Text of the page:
I realize that, given the lack of cell phone service, you felt that you had no choice but to press onward, but any time that the radiator is damaged, I would strongly suggest that you have the car flat-bedded to a repair shop, simply because of the possibility of engine and/or transmission damage from driving an overheating car. Unfortunately, in this instance, you would have likely waited a long time for a state trooper to arrive and to summon a flat-bed for you, so perhaps you did do the right thing. Like so many things in life, this was a judgment call.


#5

Ah I knew I forgot something! Yes it is a manual transmission. I didnt want to drive it but it was getting dark and in the middle of nowhere. I’ve hitched before with good and bad experiences and I just didnt really like the idea of hitching with a pretty girlfriend. We hit this deer at 10:30 at night and the tow didnt get there until close to 3am. We actually flagged down a State Liquor Board car around 11:30 or so. :slight_smile:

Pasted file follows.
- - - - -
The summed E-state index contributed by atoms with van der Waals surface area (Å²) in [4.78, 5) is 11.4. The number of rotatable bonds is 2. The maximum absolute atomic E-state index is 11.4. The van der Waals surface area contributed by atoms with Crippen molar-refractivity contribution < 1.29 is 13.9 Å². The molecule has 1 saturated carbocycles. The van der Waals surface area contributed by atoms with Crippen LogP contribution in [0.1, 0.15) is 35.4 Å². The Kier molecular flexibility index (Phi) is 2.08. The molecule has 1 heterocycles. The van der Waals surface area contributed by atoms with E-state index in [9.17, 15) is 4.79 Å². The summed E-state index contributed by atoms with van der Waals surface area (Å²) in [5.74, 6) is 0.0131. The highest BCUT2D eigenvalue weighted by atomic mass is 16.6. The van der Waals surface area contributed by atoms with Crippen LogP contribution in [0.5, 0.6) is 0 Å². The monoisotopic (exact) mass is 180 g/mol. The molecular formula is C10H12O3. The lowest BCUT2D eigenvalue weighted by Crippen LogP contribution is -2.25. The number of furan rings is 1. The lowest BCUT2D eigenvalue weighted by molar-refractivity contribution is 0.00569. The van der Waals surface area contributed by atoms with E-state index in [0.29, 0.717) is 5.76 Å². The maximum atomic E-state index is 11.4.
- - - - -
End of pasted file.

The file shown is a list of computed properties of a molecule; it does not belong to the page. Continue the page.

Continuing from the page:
I just got off the phone with the adjustor and they are going to look into it. So far they haven’t been rude or accusatory. Pretty good dealings with Progressive so far.
Thanks for the thoughts and opinions!
-Dave


#6

Hopefully this site’s digital lackeys will read this thread and see how much bandwidth was wasted on responding as if this car had an automatic transmission.

The recent addition of the make and model “pull-downs” is good, but you also need to add “pull-downs” for the model year, engine size/type and, of course, the type of transmission.

Wouldn’t it be better for all concerned if we did not have to guess regarding important details that posters neglect to include with their question???